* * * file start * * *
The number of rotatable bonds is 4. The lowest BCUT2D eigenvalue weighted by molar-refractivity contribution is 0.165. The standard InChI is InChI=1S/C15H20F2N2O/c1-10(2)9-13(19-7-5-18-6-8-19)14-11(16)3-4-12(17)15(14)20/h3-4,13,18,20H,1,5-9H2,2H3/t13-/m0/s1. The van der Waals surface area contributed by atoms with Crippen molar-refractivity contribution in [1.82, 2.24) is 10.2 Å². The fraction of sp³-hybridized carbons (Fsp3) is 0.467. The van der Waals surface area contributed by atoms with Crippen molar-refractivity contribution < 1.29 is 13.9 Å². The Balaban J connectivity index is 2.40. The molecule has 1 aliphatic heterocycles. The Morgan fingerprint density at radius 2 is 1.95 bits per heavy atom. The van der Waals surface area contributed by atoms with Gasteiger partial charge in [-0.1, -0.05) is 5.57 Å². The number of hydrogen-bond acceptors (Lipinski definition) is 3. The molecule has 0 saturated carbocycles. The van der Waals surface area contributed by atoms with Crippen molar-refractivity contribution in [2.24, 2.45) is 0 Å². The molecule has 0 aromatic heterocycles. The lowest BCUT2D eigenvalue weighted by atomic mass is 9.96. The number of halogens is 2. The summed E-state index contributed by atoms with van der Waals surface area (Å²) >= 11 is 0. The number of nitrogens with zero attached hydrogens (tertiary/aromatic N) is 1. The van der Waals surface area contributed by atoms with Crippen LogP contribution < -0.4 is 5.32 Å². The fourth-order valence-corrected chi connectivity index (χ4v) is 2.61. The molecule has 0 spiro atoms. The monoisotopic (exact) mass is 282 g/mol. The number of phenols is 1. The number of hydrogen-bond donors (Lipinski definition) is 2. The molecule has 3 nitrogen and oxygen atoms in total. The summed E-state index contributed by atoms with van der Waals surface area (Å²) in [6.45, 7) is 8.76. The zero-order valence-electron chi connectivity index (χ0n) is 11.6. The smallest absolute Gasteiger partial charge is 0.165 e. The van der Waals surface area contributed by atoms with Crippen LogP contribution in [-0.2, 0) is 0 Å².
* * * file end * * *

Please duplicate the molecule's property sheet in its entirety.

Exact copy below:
The number of rotatable bonds is 4. The lowest BCUT2D eigenvalue weighted by molar-refractivity contribution is 0.165. The standard InChI is InChI=1S/C15H20F2N2O/c1-10(2)9-13(19-7-5-18-6-8-19)14-11(16)3-4-12(17)15(14)20/h3-4,13,18,20H,1,5-9H2,2H3/t13-/m0/s1. The van der Waals surface area contributed by atoms with Crippen molar-refractivity contribution in [1.82, 2.24) is 10.2 Å². The fraction of sp³-hybridized carbons (Fsp3) is 0.467. The van der Waals surface area contributed by atoms with Crippen molar-refractivity contribution < 1.29 is 13.9 Å². The Balaban J connectivity index is 2.40. The molecule has 1 aliphatic heterocycles. The Morgan fingerprint density at radius 2 is 1.95 bits per heavy atom. The van der Waals surface area contributed by atoms with Gasteiger partial charge in [-0.1, -0.05) is 5.57 Å². The number of hydrogen-bond acceptors (Lipinski definition) is 3. The molecule has 0 saturated carbocycles. The van der Waals surface area contributed by atoms with Crippen molar-refractivity contribution in [2.24, 2.45) is 0 Å². The molecule has 0 aromatic heterocycles. The lowest BCUT2D eigenvalue weighted by atomic mass is 9.96. The number of halogens is 2. The summed E-state index contributed by atoms with van der Waals surface area (Å²) >= 11 is 0. The number of nitrogens with zero attached hydrogens (tertiary/aromatic N) is 1. The van der Waals surface area contributed by atoms with Crippen LogP contribution < -0.4 is 5.32 Å². The fourth-order valence-corrected chi connectivity index (χ4v) is 2.61. The molecule has 0 spiro atoms. The monoisotopic (exact) mass is 282 g/mol. The number of phenols is 1. The number of hydrogen-bond donors (Lipinski definition) is 2. The molecule has 3 nitrogen and oxygen atoms in total. The summed E-state index contributed by atoms with van der Waals surface area (Å²) in [6.45, 7) is 8.76. The zero-order valence-electron chi connectivity index (χ0n) is 11.6. The smallest absolute Gasteiger partial charge is 0.165 e. The van der Waals surface area contributed by atoms with Crippen LogP contribution in [-0.2, 0) is 0 Å².